Arsenal from Science Helps the Soybean Combat
Two Powerful Fungal EnemiesBy
October 6, 1997
Farmers have powerful new weapons against fungal pathogens that
destroy soybeans, thanks to scientists at the
Agricultural Research Service. New
soybean lines and a better understanding of the disease process promise to
reduce crop losses to fungal disease.
Phytophthora sojae causes one of soybeans' most serious
diseases--Phytophthora root rot, that can cut yields up to 25 percent. Sudden
death syndrome, (SDS), another soybean disease, is caused by a toxin-producing
form of the fungus Fusarium solani.
After 30 years of research, ARS plant pathologist Scott Abney has
become an expert on the genetics and virulence of both fungal pathogens. At
Production and Pest Control Research Unit, West Lafayette, Ind., Abney
studies the interaction between host plants and fungal parasites to identify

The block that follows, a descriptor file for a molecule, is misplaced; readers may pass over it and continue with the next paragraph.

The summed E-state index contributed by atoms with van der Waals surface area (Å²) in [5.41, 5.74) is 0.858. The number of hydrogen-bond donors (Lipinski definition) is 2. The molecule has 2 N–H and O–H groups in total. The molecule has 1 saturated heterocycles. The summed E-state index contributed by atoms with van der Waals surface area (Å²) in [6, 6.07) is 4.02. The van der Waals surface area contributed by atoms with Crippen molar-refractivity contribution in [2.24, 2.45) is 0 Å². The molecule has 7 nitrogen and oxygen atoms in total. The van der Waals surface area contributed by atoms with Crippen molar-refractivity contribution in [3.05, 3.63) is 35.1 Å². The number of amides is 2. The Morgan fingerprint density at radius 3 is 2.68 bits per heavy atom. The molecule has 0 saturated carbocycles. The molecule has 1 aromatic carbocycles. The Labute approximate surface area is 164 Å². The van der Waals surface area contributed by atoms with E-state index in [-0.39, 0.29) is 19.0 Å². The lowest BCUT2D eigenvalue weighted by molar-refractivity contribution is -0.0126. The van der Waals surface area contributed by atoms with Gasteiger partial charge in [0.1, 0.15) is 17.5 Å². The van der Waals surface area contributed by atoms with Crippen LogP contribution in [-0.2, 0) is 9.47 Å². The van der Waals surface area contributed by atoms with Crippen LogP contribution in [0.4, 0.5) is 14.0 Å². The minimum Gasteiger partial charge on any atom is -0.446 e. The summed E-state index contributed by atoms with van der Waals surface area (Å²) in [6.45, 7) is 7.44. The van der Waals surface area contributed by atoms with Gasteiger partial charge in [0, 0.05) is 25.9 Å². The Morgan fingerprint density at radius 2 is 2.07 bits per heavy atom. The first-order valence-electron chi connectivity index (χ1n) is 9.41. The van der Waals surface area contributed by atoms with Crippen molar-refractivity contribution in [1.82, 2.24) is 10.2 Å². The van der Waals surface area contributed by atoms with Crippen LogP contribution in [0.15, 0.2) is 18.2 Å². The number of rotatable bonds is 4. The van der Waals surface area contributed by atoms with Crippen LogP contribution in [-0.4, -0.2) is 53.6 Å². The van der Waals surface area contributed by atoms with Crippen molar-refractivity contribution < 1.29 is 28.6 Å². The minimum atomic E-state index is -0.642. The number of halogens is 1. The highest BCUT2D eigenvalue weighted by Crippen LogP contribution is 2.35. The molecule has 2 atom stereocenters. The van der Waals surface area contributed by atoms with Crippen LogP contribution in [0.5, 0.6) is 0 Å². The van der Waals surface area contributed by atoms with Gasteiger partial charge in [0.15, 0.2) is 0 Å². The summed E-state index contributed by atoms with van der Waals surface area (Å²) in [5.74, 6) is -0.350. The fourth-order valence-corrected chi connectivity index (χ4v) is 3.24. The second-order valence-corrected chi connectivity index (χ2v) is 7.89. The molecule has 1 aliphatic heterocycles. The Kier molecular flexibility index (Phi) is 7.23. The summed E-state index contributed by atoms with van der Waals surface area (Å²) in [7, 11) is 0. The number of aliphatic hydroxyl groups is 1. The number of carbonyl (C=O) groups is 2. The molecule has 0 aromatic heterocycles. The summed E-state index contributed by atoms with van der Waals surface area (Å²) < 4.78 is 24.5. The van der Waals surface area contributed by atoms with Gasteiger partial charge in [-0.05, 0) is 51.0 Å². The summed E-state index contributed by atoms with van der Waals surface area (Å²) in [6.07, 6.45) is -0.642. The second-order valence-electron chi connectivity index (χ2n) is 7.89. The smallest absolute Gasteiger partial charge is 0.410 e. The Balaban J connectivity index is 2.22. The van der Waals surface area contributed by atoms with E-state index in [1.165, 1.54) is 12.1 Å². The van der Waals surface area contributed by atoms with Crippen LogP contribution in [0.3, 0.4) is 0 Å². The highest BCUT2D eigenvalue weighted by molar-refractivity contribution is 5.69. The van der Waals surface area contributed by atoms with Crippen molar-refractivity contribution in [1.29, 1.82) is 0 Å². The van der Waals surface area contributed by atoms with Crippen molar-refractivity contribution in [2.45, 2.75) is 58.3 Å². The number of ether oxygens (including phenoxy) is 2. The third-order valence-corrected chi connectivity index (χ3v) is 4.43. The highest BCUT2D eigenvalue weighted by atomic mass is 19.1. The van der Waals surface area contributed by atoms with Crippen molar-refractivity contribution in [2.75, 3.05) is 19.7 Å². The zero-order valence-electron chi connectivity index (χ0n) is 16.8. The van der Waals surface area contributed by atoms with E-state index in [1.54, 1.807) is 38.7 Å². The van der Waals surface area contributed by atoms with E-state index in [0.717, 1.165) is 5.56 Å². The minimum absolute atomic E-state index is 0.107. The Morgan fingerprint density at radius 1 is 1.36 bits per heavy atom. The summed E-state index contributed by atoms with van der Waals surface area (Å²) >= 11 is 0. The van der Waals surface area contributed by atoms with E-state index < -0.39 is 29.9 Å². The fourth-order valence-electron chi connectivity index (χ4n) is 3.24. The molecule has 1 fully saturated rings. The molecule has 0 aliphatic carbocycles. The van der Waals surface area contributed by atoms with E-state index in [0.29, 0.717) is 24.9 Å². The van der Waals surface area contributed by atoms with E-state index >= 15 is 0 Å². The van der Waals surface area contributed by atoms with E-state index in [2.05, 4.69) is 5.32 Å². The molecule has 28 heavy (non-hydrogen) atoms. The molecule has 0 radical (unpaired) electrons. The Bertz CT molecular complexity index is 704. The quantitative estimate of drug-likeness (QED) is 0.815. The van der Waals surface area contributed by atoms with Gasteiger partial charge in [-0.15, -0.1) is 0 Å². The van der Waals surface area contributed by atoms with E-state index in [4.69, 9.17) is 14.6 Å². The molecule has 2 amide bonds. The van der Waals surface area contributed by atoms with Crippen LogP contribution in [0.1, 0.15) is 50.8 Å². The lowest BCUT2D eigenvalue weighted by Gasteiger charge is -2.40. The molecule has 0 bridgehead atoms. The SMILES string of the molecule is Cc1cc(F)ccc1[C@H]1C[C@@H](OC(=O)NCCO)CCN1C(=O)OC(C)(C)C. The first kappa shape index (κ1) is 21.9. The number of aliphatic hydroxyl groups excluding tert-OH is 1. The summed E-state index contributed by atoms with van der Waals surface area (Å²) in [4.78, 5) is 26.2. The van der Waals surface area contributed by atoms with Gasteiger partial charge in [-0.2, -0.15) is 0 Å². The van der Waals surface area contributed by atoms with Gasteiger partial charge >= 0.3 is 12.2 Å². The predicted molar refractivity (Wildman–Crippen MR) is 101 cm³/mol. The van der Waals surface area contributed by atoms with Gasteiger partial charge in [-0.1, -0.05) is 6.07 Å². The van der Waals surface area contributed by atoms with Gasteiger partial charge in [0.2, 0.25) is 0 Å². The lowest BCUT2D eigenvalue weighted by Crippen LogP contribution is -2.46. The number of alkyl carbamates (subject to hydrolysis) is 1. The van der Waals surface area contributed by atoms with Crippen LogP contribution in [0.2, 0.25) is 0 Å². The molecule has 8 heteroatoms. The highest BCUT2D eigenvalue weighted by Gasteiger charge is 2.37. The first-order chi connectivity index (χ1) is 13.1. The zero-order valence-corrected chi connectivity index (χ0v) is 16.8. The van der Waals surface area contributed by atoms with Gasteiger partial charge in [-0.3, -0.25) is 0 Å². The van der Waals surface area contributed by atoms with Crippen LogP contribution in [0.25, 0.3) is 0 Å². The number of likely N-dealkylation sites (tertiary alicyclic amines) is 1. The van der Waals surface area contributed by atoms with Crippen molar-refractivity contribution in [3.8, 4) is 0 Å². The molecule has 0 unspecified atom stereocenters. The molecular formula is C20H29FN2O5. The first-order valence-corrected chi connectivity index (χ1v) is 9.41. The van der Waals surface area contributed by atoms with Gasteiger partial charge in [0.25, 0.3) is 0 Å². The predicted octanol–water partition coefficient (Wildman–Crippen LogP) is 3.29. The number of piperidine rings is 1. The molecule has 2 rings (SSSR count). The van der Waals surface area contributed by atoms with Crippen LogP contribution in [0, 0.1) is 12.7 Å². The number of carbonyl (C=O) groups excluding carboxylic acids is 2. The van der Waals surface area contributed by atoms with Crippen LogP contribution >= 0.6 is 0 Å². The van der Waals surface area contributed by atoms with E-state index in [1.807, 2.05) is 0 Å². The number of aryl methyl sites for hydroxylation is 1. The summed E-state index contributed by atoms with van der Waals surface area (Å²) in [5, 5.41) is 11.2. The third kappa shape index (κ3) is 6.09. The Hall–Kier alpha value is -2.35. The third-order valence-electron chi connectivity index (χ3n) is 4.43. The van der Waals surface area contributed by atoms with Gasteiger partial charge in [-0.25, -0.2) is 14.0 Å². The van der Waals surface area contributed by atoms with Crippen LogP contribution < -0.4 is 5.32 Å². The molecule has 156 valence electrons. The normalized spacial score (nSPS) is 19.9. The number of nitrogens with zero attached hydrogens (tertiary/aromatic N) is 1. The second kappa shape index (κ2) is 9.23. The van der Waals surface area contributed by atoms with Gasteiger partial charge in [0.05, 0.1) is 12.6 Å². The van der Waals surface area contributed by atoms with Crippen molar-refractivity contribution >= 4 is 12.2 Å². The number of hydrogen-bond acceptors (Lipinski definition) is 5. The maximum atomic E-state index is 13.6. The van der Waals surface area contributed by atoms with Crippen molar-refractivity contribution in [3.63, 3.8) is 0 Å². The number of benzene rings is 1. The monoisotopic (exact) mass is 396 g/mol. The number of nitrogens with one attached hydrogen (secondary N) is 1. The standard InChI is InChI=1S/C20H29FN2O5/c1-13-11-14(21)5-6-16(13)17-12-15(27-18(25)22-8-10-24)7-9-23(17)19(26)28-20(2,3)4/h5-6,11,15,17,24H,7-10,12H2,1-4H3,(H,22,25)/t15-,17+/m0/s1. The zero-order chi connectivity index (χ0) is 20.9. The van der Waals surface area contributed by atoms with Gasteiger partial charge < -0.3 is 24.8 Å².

the plants' inherent disease resistance.
Details of Abney's research are described in the October issue of
Agricultural Research magazine. The story can also be seen on the World
Wide Web at:
The data collected by Abney and his colleague, geneticist James R.
Wilcox, has resulted in 14 new soybean varieties with improved resistance to
fungal diseases. All 14 were released to commercial breeders.
Abney's work on the Phytophthora fungus focuses on soybean
"Rps" genes. These genes trigger production of an antifungal compound,
phytoalexin, that protects the plant from the fungus. Abney also discovered
seven new Phytophthora races and identified two additional Rps genes
breeders can use.
In other research, Abney confirmed that F. solani causes
SDS and revealed new, complex host-parasite interactions. He also observed that
highly virulent isolates of the fungus produce a rare Nectria sexual
stage--a discovery that could lead to better strategies for reducing fungus
Scientific contact: T. Scott Abney, ARS
Production and Pest Control Research Unit, West Lafayette, Ind., phone
(765) 494-9859, fax 494-0363, email@example.com.